In California, shareholder derivative lawsuits are governed by Section 800 of of the California Corporations Code. Generally, shareholder derivative actions involve one or more shareholders filing an action on a corporation’s behalf. Under Section 800, these plaintiffs must have been shareholders during the illicit conduct or had their shares devalued as a result. California law also requires that the plaintiff has already submitted a cause of action to the board or corporation alongside a copy of the complaint.
Shareholder derivative action in California
If the case has been filed on behalf of the corporation, no similar action has been instituted and the shares were acquired before any public disclosure of wrongdoing, the case may still proceed after filing a motion. The courts also consider whether the action is the only way to prevent defendants’ gains from breaches in fiduciary duty or if the requested relief would result in any unjust enrichment of the corporation or shareholders.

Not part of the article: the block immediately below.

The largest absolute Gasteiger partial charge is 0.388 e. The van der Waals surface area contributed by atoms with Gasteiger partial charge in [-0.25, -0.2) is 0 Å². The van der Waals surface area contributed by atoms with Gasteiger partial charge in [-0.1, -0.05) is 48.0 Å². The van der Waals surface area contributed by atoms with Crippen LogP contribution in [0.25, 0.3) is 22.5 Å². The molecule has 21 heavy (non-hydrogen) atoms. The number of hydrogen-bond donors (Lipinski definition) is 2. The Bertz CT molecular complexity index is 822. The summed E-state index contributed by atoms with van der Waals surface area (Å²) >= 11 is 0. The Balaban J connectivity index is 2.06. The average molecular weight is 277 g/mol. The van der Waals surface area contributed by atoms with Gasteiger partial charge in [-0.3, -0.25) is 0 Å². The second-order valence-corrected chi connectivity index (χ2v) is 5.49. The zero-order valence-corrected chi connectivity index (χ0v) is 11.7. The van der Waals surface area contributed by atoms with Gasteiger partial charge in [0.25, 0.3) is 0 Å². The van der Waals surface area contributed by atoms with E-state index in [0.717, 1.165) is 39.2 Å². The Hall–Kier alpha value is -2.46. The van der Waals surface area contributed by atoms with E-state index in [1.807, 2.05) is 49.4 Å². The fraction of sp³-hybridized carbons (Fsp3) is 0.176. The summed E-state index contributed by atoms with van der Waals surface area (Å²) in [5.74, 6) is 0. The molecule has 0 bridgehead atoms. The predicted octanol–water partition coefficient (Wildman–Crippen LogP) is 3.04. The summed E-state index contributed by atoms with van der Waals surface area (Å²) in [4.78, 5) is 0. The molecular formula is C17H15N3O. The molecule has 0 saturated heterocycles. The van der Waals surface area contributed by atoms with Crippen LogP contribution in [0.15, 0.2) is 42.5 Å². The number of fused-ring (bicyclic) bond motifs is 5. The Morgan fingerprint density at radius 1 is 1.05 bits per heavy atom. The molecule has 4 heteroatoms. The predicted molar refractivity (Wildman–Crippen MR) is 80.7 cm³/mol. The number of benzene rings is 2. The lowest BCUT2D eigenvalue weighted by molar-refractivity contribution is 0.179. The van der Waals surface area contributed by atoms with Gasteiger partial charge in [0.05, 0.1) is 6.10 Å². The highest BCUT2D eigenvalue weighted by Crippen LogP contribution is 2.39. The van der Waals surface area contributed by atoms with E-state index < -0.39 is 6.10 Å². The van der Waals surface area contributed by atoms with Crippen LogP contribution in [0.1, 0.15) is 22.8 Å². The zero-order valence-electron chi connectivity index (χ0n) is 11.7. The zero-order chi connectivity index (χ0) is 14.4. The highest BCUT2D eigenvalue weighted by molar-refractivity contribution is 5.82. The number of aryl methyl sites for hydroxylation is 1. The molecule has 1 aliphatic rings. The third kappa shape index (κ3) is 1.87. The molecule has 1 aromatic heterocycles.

Shareholder lawsuits in California
Ultimately, this business litigation is designed to protect the rights of the corporate entity and the interests of fellow shareholders. Under subdivision (c) of Section 800, the defendants, board, or corporation have 30 to 60 days to file a motion for dismissal because the action does not benefit the corporation or shareholders or that the corporation didn’t participate in any of the alleged conduct. The maximum bond amount is $50,000.
Section 800 outlines a process for the prevailing party to recover up to $50,000 in legal fees. Plaintiffs may volunteer to preemptively post this bond to mitigate delays from filed motions. Common causes for shareholder derivative lawsuits include fraud, gross mismanagement, illegal conduct, self-dealing and operating in the interest of third parties. Courts determine whether the corporation’s initial refusal was rational, than consider the weight of the plaintiff’s evidence before determining the best interest of the corporation and shareholders.